Thursday, March 11, 2010

Meeting Last Night - Burns Bog

We had a great meeting last night with Eliza Olson who is the Founding President of the Burns Bog Conservation Society. Olson has a laundry list of awards including: Queen’s Jubilee Medal, Canada125 Medal, Canadian Geographic Silver Award for Conservation, Earthday Canada’s Hometown Hero, and Delta Chamber of Commerce Citizen of the Year for 2006 to name a few for her work on preserving Burns Bog.

She gave us a general overview of the eco-logical importance and the history of the bog. I invite you to listen to the audio and view the presentation below. For example: approximately 4% of the world’s ice free land area is bog, however bogs are estimated to contain between one quarter and one third of the world’s pool of soil carbon. Also about 98% of a bog is water. The Burns Bog is basically the great filter of Metro Vancouver. Right now public access is not allowed on the main part of the bog. Olson would like to see controlled public access so people can see first-hand what the bog is and contains. Burns Bog is also a treasure trove of ecological diversity. Unfortunate, the Bog is under threat from the South Fraser Perimeter Road which I’ve blogged about in the past.

To date the road is causing the introduction of common grass into the delicate ecosystem of the bog, wiping the Red-backed Vole off the face of the planet, goes through breeding grounds in the Pacific Flyway, and is affecting the sensitive hydrology of the bog due to pre-loading of the ground. You can check out a full list of issues on the Burns Bog Conservation Society's website. I should point out that the society doesn’t oppose the road, just the alignment of the road. On the human front, over 70 homes have been bulldozed over in Annieville and Sunbury; wiping out a century of history. According to Olson, the brief submitted on the SFPR to the BC Environmental Assessment Office states that the road will help the economy by providing more jobs in the health profession due to pollution from the road. On the bright side, the Bog has the ability to regenerate over time in the right conditions.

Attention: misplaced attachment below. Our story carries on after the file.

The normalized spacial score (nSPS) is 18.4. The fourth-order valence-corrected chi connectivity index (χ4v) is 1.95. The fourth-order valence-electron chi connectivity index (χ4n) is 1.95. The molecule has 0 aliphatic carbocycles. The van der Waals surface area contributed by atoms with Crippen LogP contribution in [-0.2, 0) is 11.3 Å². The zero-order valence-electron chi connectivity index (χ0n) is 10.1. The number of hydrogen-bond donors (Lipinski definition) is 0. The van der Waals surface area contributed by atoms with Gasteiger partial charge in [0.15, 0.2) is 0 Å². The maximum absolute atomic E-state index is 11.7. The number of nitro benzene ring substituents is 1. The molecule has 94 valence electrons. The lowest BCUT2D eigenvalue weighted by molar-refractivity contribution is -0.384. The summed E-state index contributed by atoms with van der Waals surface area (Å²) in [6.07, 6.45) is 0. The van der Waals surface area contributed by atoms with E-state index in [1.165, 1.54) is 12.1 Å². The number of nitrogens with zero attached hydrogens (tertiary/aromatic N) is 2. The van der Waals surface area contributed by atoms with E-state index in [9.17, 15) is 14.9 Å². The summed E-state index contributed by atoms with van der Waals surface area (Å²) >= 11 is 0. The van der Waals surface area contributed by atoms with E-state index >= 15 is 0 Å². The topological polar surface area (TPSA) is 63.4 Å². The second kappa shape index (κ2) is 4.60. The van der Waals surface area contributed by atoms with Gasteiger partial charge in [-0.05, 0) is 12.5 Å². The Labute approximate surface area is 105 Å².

Meeting Photos

Update: 3% of the earth's surface that is covered with peatlands not 4%. International Mires Conservation Group's website is a great resource for information on bogs.

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